After six days Jesus took with him Peter, James and John the brother of James, and led them up a high mountain by themselves… And when they came to the crowd, a man came up to him and, kneeling before him, said, “Lord, have mercy on my son, for he has seizures and he suffers terribly. For often he falls into the fire, and often into the water. And I brought him to your disciples, and they could not heal him.” Matthew 17:1, 14-16
Life at the Foot of the Mountain
Have you ever wondered what it was like back down the mountain with all the other disciples who did NOT get to make the trip up to the transfiguration? I have:
So what do you guys think this is all about? I mean, surely I’m not the only one of us whose ego is bruised by this. Why would the Master choose those three over any of us? Maybe James and John, sure, but Peter? Really? Over any of us? He sticks his foot in his mouth every time he opens it…so very impulsive and childish…remember just last week how Jesus rebuked him? So, why Peter? Why on earth would Jesus pick him? Are any of you worried about what this means about our place in the new order of things? Jesus keeps talking about the kingdom of God being at hand and how everything is about to change. Do we even know what that means? What do you think our roles will be in his new kingdom? Do we really have to put up with Peter outranking us? I just don’t know if I can live with that.
And now, as if God is just trying to show us what huge LOSERS we are, we try to help this man with his lunatic son and fail…miserably. No telling what Jesus will have to say to us about that when He comes back down the mountain. It seems we just can’t get anything right. And then, of course, we’ll have to listen to Peter go on and on about all the secret “stuff” we missed at the top of the mountain. AAAAUUGGGHHH!!! I just don’t know if I can stand it! I‘ve got some questions for Jesus when He gets back down. What does this mean about our “standing” in the kingdom? Who among us will be over whom? How will we rank? I’m just saying…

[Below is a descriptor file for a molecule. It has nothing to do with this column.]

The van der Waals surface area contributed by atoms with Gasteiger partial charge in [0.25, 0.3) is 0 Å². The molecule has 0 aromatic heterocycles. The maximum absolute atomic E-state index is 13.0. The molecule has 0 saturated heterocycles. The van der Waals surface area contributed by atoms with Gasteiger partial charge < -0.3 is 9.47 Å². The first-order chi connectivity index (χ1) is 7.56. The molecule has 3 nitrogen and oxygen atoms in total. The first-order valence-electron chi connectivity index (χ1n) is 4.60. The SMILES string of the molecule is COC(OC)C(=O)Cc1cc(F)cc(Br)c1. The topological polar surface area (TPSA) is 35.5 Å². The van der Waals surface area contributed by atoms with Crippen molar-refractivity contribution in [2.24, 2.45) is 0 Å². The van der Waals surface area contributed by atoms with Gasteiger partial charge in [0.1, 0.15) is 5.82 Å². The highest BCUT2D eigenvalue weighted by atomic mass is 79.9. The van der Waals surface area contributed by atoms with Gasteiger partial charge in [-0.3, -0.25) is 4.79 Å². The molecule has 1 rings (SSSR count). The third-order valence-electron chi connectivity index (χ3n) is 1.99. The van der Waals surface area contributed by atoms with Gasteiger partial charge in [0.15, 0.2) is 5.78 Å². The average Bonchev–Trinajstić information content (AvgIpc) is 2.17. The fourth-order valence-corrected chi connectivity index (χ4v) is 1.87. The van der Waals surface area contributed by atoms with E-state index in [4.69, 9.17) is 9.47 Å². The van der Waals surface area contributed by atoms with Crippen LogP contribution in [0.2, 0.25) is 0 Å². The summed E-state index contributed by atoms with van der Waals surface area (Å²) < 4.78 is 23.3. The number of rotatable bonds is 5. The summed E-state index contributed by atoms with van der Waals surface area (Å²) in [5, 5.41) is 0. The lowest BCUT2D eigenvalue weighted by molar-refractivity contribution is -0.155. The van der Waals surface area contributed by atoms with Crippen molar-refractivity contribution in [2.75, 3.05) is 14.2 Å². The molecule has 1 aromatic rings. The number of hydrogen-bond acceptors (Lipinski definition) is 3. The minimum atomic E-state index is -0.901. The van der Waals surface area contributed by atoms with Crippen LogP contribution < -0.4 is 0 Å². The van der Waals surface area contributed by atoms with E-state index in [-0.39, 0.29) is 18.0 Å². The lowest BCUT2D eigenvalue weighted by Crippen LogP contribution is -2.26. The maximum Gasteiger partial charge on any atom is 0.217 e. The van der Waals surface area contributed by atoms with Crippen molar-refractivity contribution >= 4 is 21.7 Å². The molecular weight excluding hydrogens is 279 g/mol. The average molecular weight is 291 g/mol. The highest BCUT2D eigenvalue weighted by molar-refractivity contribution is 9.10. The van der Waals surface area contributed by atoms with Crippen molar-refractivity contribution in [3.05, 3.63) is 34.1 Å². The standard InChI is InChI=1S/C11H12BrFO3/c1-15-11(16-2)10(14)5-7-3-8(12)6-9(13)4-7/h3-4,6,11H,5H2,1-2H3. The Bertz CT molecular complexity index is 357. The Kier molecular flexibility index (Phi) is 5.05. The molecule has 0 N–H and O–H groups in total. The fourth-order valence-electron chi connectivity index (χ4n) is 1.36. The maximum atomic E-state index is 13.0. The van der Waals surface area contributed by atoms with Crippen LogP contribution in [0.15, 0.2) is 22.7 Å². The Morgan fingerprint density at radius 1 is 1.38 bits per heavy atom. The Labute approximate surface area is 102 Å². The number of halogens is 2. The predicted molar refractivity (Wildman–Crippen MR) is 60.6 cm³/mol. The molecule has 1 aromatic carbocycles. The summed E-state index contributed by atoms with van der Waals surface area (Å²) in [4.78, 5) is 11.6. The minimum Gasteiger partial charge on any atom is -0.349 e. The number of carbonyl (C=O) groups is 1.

The Self-centered Heart of the Disciples
Obviously, we don’t really know much about the scene down there. Just bits and pieces of information. The larger context is important. Jesus had already sent them out to heal and to cast out demons. They had experienced the success of those miracles. They knew some things about casting out demons, so there was cause for some ego. And we know they failed this time. We know Jesus rebukes them for their “little faith” and for their lack of prayer, implying they may have tried this exorcism in their own power rather than in God’s power. And we get a great deal more clarity in light of the discussion that ensued as soon as they were all together again (Matthew 18): “Who among us is the greatest…?” These are all evidence of self centeredness and ego.
The Self-centered Heart of Church Fights
That kind of pride and ego is at the heart of most church fights I have seen. Not always…but most of the time. It seems that our desire to be on the top of the mountain, to be one of the ones in the inner circle, is directly responsible for so very much of the unhealthy conflict we face in churches today. Remember Pastor James’ words (James 4:1-2): “What causes fights and quarrels among you? You desire and do not have, so you murder. You covet and cannot obtain, so you fight and quarrel.” Life in the church is filled with disappointments.
I recognize those feelings because I have felt them. Like the disciples, I am capable of having an ego and I am not proud of that. In fact, looking back on those times, it is pretty humiliating. God, save me from that ugliness. Help me bloom where You plant me, whether it is up high or down low. I will care for the people around me, wherever that may be, and I will be happy to do it. I will rejoice at the foot of the mountain! The church’s health depends on it.